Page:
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Electricity in Estonia in 2022

Global Ranking: #28
39.5% #82 Low-carbon electricity
798.15 watts #39 Generation / person
436.72 gCO2eq/kWh #106 Carbon Intensity
Up to 75% Electricity imports

As of 2022, energy consumption in Estonia is predominantly dependent on fossil fuels, which account for more than half of its energy production, specifically 50.27%. The country's energy generation from low-carbon sources is quite significant, accounting for close to 40% of the total, but this is still considerably less than that of fossil fuels. Within this low-carbon category, biofuels constitute the majority with more than a quarter of total energy generation, followed by wind and solar, which contribute approximately 7% and 6% respectively. Other low-carbon energy sources, such as hydropower and gas, account for much smaller shares of consumption, close to none. It is worth noting that nearly 10.23% of Estonia's electricity consumption is made up of net imports, and at peak times, the country has relied on imports for as much as 75% of its electricity.


Estonia could take a cue from other countries that have succeeded in leveraging low-carbon energy sources. For instance, countries like France, Ukraine, Slovakia, and Belgium derive more than a third of their electricity from nuclear energy, with France leading the pack at 61%. Notably, these countries are geographically and climatically comparable to Estonia, indicating that nuclear could be a viable option for Estonia's energy matrix. Similarly, the utilization of wind energy has shown promising results in Denmark and Ireland, which generate over half and a third of their electricity from wind respectively. Thus, Estonia could consider accelerating its adoption of nuclear and wind energy sources to increase its share of low-carbon electricity generation.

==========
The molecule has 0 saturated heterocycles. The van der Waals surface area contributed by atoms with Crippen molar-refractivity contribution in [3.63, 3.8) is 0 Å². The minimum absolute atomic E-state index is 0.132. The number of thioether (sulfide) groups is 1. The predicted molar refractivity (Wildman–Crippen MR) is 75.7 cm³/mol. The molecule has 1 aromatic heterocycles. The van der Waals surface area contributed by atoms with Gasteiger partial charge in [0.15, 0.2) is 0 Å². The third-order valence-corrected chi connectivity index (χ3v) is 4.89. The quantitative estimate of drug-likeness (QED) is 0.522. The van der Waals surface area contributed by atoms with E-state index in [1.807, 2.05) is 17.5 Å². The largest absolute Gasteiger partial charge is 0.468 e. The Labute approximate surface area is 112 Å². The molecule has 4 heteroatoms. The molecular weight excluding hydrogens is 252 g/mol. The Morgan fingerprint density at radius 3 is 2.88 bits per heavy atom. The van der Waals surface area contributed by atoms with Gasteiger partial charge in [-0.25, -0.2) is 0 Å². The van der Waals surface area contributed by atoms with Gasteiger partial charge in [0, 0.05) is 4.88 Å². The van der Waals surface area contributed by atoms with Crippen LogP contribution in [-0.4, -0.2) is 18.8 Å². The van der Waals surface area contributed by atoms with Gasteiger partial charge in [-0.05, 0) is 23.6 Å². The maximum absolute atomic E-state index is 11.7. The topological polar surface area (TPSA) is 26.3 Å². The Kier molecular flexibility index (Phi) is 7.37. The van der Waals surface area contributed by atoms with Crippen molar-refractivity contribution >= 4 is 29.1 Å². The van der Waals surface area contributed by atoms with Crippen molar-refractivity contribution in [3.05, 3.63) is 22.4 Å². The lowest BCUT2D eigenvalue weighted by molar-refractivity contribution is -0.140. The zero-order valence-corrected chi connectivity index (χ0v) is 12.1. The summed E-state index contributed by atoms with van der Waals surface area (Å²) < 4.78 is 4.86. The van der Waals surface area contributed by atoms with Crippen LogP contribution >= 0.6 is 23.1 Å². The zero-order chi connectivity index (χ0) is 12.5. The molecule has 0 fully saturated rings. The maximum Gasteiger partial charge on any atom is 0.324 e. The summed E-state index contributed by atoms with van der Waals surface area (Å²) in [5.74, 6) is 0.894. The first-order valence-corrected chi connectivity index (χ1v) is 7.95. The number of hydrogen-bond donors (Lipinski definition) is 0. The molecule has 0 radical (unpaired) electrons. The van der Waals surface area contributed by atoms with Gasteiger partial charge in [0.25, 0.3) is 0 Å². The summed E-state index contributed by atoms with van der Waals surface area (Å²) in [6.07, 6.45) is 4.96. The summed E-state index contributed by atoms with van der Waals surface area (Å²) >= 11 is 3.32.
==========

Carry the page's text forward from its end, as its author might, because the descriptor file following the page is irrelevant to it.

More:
The historical development of low-carbon electricity in Estonia has primarily revolved around biofuels. Significant growth was observed in biofuels generation from 2009, which persisted until 2010, and to a lesser extent up to 2012. There was a minor setback in 2013 due to a decrease in biofuel electricity production. However, this was partly offset by an increase in wind energy that same year. The growth of biofuels gradually continued up to 2022, with a spike in 2020. This remarkable increase in 2020 could be attributed not only to biofuels but also to the rise in electricity generated from solar and wind energy. The growth of wind energy, however, has been inconsistent, for instance experiencing a decrease in 2016 and 2021. Solar energy, on the other hand, has shown a steady growth trend since its introduction in 2020, promising a more sustainable future for Estonia.

Data Sources

For the years 1985 to 1989 the data sources are Energy Institute and IEA (imports/exports).
For the years 1990 to 2019 the data source is IEA.
For the years 2020 to 2022 the data source is Ember.